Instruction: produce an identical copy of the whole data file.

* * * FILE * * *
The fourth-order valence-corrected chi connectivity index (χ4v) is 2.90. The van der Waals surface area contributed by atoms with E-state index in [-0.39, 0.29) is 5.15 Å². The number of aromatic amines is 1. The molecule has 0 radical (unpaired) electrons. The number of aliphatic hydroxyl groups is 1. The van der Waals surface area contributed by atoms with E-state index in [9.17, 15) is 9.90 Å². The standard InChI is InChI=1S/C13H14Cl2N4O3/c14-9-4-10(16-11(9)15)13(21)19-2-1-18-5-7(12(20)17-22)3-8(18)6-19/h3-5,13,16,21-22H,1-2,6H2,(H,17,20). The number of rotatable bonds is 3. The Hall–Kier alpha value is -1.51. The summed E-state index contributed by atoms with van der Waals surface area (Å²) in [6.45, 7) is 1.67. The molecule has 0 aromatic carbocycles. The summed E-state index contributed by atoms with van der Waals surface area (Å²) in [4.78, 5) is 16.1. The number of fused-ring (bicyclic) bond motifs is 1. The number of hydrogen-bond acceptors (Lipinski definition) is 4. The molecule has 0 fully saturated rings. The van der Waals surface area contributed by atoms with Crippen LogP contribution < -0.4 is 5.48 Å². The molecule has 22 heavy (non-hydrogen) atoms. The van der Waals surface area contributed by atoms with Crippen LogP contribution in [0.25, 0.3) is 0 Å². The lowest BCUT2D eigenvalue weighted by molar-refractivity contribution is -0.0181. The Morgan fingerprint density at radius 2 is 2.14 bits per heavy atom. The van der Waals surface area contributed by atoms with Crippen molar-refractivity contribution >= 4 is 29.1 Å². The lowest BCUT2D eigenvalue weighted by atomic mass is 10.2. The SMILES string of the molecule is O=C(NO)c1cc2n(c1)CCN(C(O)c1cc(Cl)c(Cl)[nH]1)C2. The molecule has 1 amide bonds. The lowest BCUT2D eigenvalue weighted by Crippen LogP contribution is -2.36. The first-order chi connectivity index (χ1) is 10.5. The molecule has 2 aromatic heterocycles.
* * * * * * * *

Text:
The fourth-order valence-corrected chi connectivity index (χ4v) is 2.90. The van der Waals surface area contributed by atoms with E-state index in [-0.39, 0.29) is 5.15 Å². The number of aromatic amines is 1. The molecule has 0 radical (unpaired) electrons. The number of aliphatic hydroxyl groups is 1. The van der Waals surface area contributed by atoms with E-state index in [9.17, 15) is 9.90 Å². The standard InChI is InChI=1S/C13H14Cl2N4O3/c14-9-4-10(16-11(9)15)13(21)19-2-1-18-5-7(12(20)17-22)3-8(18)6-19/h3-5,13,16,21-22H,1-2,6H2,(H,17,20). The number of rotatable bonds is 3. The Hall–Kier alpha value is -1.51. The summed E-state index contributed by atoms with van der Waals surface area (Å²) in [6.45, 7) is 1.67. The molecule has 0 aromatic carbocycles. The summed E-state index contributed by atoms with van der Waals surface area (Å²) in [4.78, 5) is 16.1. The number of fused-ring (bicyclic) bond motifs is 1. The number of hydrogen-bond acceptors (Lipinski definition) is 4. The molecule has 0 fully saturated rings. The van der Waals surface area contributed by atoms with Crippen LogP contribution < -0.4 is 5.48 Å². The molecule has 22 heavy (non-hydrogen) atoms. The van der Waals surface area contributed by atoms with Crippen LogP contribution in [0.25, 0.3) is 0 Å². The lowest BCUT2D eigenvalue weighted by molar-refractivity contribution is -0.0181. The Morgan fingerprint density at radius 2 is 2.14 bits per heavy atom. The van der Waals surface area contributed by atoms with Crippen molar-refractivity contribution >= 4 is 29.1 Å². The lowest BCUT2D eigenvalue weighted by atomic mass is 10.2. The SMILES string of the molecule is O=C(NO)c1cc2n(c1)CCN(C(O)c1cc(Cl)c(Cl)[nH]1)C2. The molecule has 1 amide bonds. The lowest BCUT2D eigenvalue weighted by Crippen LogP contribution is -2.36. The first-order chi connectivity index (χ1) is 10.5. The molecule has 2 aromatic heterocycles.